Duke's Grayson Allen suspended for tripping Elon player

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Thursday, December 22, 2016
Duke suspends Grayson Allen
Grayson Allen was suspended a day after he tripped an Elon player.

DURHAM, North Carolina (WTVD) -- Duke has suspended Grayson Allen indefinitely after the guard intentionally stuck out his leg and tripped an Elon player Wednesday night, an incident for which he later apologized.

It marked the third time Allen has intentionally tripped an opposing player in the last year.

On Wednesday night in Greensboro, Allen was defending Elon's Steven Santa Ana late in the first half, with the Blue Devils ahead. Santa Ana drove past him on the baseline, and Allen stuck his right leg out, sending Santa Ana to the floor.

"As a program, we needed to take further steps regarding his actions that do not meet the standards of Duke Basketball," Krzyzewski said in a statement Thursday morning. "To that end, we have determined that Grayson will be suspended from competition for an indefinite amount of time."

Grayson Allen received a technical foul for tripping Elon's Steven Santa Ana on Wednesday.
Charlie Mickens

Allen was assessed a technical foul for the trip. He became overly emotional on the bench after he found out about the technical.

Mike Krzyzewski said that after the game, a hard-fought 72-61 Duke victory, that Allen apologized to Santa Ana and Elon coach Mike Matheny during a meeting the Blue Devils coach set up for the four.

Greyson Allen spoke to the media about intentionally tripping an Elon player during Wednesday's game

"I made a really bad play. I'm sorry to him, Santa Ana," said Allen, a junior. "I'm sorry to the officials who had to call that. I'm sorry to my team. It was selfish and taking away from them. I'm not proud of that at all."

Krzyzewski called the incident "unacceptable" and noted, "the right thing to do was apologize in person."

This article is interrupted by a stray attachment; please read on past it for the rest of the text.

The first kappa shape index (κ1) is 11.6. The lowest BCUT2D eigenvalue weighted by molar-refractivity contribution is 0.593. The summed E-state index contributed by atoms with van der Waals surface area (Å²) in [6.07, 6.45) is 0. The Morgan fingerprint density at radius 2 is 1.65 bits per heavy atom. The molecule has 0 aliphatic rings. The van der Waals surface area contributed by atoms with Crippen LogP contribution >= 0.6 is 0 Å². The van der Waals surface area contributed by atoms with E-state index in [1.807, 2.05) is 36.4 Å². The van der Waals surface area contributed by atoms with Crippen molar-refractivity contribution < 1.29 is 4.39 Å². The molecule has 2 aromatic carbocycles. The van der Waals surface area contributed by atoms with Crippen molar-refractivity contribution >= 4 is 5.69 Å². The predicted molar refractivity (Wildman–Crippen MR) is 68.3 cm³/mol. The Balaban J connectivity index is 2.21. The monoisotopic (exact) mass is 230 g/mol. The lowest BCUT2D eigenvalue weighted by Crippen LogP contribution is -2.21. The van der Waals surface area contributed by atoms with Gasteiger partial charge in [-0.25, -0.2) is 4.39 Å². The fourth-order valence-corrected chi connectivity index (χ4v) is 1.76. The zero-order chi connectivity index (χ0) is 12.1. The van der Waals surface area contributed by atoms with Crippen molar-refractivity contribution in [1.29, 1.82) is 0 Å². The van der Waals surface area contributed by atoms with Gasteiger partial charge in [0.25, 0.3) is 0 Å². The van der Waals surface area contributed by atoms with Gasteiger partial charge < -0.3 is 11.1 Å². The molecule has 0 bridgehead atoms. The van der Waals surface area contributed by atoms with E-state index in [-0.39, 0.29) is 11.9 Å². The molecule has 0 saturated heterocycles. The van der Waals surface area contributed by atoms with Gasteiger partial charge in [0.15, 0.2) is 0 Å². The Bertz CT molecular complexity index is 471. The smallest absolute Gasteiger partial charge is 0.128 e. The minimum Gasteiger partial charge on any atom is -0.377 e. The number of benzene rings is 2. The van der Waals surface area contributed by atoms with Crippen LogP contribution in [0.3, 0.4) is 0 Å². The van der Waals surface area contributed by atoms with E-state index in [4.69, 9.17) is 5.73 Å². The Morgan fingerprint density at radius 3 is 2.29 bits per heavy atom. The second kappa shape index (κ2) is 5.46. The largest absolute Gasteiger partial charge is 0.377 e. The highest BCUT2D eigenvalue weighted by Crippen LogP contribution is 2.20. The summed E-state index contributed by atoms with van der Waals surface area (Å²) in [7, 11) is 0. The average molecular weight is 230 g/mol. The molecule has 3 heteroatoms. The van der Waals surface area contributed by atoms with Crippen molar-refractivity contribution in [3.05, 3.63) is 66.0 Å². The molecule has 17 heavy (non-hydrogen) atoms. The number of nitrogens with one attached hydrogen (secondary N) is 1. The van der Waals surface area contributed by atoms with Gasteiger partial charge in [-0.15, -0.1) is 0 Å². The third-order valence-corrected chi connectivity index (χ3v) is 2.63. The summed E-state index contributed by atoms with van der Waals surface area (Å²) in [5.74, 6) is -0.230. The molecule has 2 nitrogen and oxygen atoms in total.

Coack Mike Krzyzewski addressed Grayson Allen's intentional trip

After the technical, Allen went to the bench for the remainder of the first half, which Elon closed with an 11-2 run. He started the second half on the bench and returned to the game with about 16 minutes remaining, finishing the night with three points.

"That's a bad thing that he did tonight," Krzyzewski said in reference to Allen. "But the fact that then we had to be distracted by it all and his team, that added to it, and that's what he's really down about. He can't believe that he did that. For him, he would die for his team. Here, he let his team down tonight. That's a big punishment for him and he knows it.

"These things happen and I'm responsible for that kid. I love that kid. A lot of crap has happened to him and a lot of bad shots at him. That doesn't mean it's right for you to try and get back. Don't pay attention to it, but pay attention to the fact that you did something wrong and you let your team down."

Allen spoke to ESPN at length before the season and expressed remorse about the two tripping incidents a year ago: one on Louisville's Ray Spalding on Feb. 8; and another on Florida State's Xavier Rathan-Mayes on Feb. 25.

"I think ultimately, I just made a mistake -- two mistakes -- and they were big ones and mistakes I regret," Allen said to ESPN. "Ultimately, I let my emotions get the most of me -- in the heat of the moment, you know, did something that's unacceptable and not something I'm proud of. I think I'm a lot more mature now."

After the incident against the Seminoles on Feb. 25, the ACC said it would not suspend Allen, but it did reprimand the star Blue Devils player.

Asked whether he was worried about a suspension Wednesday, Allen replied, "That's out of my control. I can't worry about something out of my control now."

An ACC official told ESPN on Thursday morning that the league will review the matter and that the ACC, even though it wasn't a conference game, does have the jurisdiction to penalize Allen further if deemed warranted.

ESPN contributed to this report.

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